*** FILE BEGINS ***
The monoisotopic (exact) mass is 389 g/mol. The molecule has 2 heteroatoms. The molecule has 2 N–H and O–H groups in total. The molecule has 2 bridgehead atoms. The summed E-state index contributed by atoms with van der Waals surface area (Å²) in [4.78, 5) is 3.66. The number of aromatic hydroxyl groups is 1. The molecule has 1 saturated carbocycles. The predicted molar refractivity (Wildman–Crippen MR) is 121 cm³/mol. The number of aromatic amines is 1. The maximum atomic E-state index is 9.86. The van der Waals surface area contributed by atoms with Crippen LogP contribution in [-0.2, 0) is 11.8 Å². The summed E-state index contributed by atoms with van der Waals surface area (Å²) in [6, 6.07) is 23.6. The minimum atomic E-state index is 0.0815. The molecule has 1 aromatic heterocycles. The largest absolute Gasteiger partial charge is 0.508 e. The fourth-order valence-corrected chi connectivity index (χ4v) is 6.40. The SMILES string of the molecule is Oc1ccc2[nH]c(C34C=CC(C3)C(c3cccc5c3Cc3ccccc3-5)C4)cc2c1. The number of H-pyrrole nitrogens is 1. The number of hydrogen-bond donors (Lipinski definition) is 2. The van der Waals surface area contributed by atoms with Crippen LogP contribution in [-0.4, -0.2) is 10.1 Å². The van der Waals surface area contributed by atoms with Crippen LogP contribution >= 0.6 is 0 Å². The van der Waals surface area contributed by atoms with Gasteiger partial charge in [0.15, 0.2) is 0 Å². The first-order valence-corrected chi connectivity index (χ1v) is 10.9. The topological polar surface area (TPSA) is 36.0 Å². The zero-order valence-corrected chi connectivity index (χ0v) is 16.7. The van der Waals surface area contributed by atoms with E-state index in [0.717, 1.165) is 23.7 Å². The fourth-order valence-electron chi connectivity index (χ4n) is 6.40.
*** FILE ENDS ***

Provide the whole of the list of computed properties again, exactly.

The monoisotopic (exact) mass is 389 g/mol. The molecule has 2 heteroatoms. The molecule has 2 N–H and O–H groups in total. The molecule has 2 bridgehead atoms. The summed E-state index contributed by atoms with van der Waals surface area (Å²) in [4.78, 5) is 3.66. The number of aromatic hydroxyl groups is 1. The molecule has 1 saturated carbocycles. The predicted molar refractivity (Wildman–Crippen MR) is 121 cm³/mol. The number of aromatic amines is 1. The maximum atomic E-state index is 9.86. The van der Waals surface area contributed by atoms with Crippen LogP contribution in [-0.2, 0) is 11.8 Å². The summed E-state index contributed by atoms with van der Waals surface area (Å²) in [6, 6.07) is 23.6. The minimum atomic E-state index is 0.0815. The molecule has 1 aromatic heterocycles. The largest absolute Gasteiger partial charge is 0.508 e. The fourth-order valence-corrected chi connectivity index (χ4v) is 6.40. The SMILES string of the molecule is Oc1ccc2[nH]c(C34C=CC(C3)C(c3cccc5c3Cc3ccccc3-5)C4)cc2c1. The number of H-pyrrole nitrogens is 1. The number of hydrogen-bond donors (Lipinski definition) is 2. The van der Waals surface area contributed by atoms with Crippen LogP contribution in [-0.4, -0.2) is 10.1 Å². The van der Waals surface area contributed by atoms with Crippen LogP contribution >= 0.6 is 0 Å². The van der Waals surface area contributed by atoms with Gasteiger partial charge in [0.15, 0.2) is 0 Å². The first-order valence-corrected chi connectivity index (χ1v) is 10.9. The topological polar surface area (TPSA) is 36.0 Å². The zero-order valence-corrected chi connectivity index (χ0v) is 16.7. The van der Waals surface area contributed by atoms with E-state index in [0.717, 1.165) is 23.7 Å². The fourth-order valence-electron chi connectivity index (χ4n) is 6.40.